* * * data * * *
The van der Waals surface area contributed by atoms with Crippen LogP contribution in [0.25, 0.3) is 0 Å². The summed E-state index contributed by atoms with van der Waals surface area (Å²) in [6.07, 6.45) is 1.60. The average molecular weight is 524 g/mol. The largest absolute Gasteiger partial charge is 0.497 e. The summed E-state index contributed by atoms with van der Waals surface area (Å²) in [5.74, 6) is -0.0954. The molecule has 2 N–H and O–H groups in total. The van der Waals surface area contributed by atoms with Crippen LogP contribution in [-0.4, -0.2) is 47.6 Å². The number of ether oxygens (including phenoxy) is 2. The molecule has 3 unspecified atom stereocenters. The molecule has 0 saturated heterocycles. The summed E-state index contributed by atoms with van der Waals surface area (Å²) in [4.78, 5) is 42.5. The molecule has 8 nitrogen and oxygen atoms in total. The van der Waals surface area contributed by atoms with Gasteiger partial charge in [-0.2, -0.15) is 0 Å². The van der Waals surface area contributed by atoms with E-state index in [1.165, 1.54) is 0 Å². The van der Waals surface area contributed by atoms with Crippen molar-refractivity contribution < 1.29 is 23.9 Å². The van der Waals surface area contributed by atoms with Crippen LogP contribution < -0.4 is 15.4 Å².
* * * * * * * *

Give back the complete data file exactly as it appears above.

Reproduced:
The van der Waals surface area contributed by atoms with Crippen LogP contribution in [0.25, 0.3) is 0 Å². The summed E-state index contributed by atoms with van der Waals surface area (Å²) in [6.07, 6.45) is 1.60. The average molecular weight is 524 g/mol. The largest absolute Gasteiger partial charge is 0.497 e. The summed E-state index contributed by atoms with van der Waals surface area (Å²) in [5.74, 6) is -0.0954. The molecule has 2 N–H and O–H groups in total. The van der Waals surface area contributed by atoms with Crippen LogP contribution in [-0.4, -0.2) is 47.6 Å². The number of ether oxygens (including phenoxy) is 2. The molecule has 3 unspecified atom stereocenters. The molecule has 0 saturated heterocycles. The summed E-state index contributed by atoms with van der Waals surface area (Å²) in [4.78, 5) is 42.5. The molecule has 8 nitrogen and oxygen atoms in total. The van der Waals surface area contributed by atoms with Gasteiger partial charge in [-0.2, -0.15) is 0 Å². The van der Waals surface area contributed by atoms with E-state index in [1.165, 1.54) is 0 Å². The van der Waals surface area contributed by atoms with Crippen molar-refractivity contribution < 1.29 is 23.9 Å². The van der Waals surface area contributed by atoms with Crippen LogP contribution < -0.4 is 15.4 Å².